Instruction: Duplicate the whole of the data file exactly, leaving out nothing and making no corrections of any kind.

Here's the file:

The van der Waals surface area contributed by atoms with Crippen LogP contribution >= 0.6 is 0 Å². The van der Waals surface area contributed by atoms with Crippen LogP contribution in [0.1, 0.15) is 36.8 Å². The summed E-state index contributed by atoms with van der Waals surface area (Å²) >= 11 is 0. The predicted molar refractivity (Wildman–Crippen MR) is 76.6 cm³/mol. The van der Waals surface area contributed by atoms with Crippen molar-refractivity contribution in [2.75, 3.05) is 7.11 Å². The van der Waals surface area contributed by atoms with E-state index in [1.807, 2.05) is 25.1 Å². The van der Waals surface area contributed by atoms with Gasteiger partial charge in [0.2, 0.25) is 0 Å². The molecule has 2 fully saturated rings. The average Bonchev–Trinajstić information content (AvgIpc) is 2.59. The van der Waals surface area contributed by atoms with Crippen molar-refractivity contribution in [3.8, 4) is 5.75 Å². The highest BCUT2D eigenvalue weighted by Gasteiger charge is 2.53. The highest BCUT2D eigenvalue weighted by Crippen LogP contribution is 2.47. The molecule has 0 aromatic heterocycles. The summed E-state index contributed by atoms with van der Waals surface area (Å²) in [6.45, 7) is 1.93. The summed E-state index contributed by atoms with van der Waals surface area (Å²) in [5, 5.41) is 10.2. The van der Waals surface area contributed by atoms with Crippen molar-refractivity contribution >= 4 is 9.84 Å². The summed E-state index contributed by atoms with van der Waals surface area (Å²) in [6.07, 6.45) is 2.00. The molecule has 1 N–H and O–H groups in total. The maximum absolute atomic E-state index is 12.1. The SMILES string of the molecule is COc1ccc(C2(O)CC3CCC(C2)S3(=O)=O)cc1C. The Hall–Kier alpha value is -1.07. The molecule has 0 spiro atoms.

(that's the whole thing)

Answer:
The van der Waals surface area contributed by atoms with Crippen LogP contribution >= 0.6 is 0 Å². The van der Waals surface area contributed by atoms with Crippen LogP contribution in [0.1, 0.15) is 36.8 Å². The summed E-state index contributed by atoms with van der Waals surface area (Å²) >= 11 is 0. The predicted molar refractivity (Wildman–Crippen MR) is 76.6 cm³/mol. The van der Waals surface area contributed by atoms with Crippen molar-refractivity contribution in [2.75, 3.05) is 7.11 Å². The van der Waals surface area contributed by atoms with E-state index in [1.807, 2.05) is 25.1 Å². The van der Waals surface area contributed by atoms with Gasteiger partial charge in [0.2, 0.25) is 0 Å². The molecule has 2 fully saturated rings. The average Bonchev–Trinajstić information content (AvgIpc) is 2.59. The van der Waals surface area contributed by atoms with Crippen molar-refractivity contribution in [3.8, 4) is 5.75 Å². The highest BCUT2D eigenvalue weighted by Gasteiger charge is 2.53. The highest BCUT2D eigenvalue weighted by Crippen LogP contribution is 2.47. The molecule has 0 aromatic heterocycles. The summed E-state index contributed by atoms with van der Waals surface area (Å²) in [6.45, 7) is 1.93. The summed E-state index contributed by atoms with van der Waals surface area (Å²) in [5, 5.41) is 10.2. The van der Waals surface area contributed by atoms with Crippen molar-refractivity contribution >= 4 is 9.84 Å². The summed E-state index contributed by atoms with van der Waals surface area (Å²) in [6.07, 6.45) is 2.00. The molecule has 1 N–H and O–H groups in total. The maximum absolute atomic E-state index is 12.1. The SMILES string of the molecule is COc1ccc(C2(O)CC3CCC(C2)S3(=O)=O)cc1C. The Hall–Kier alpha value is -1.07. The molecule has 0 spiro atoms.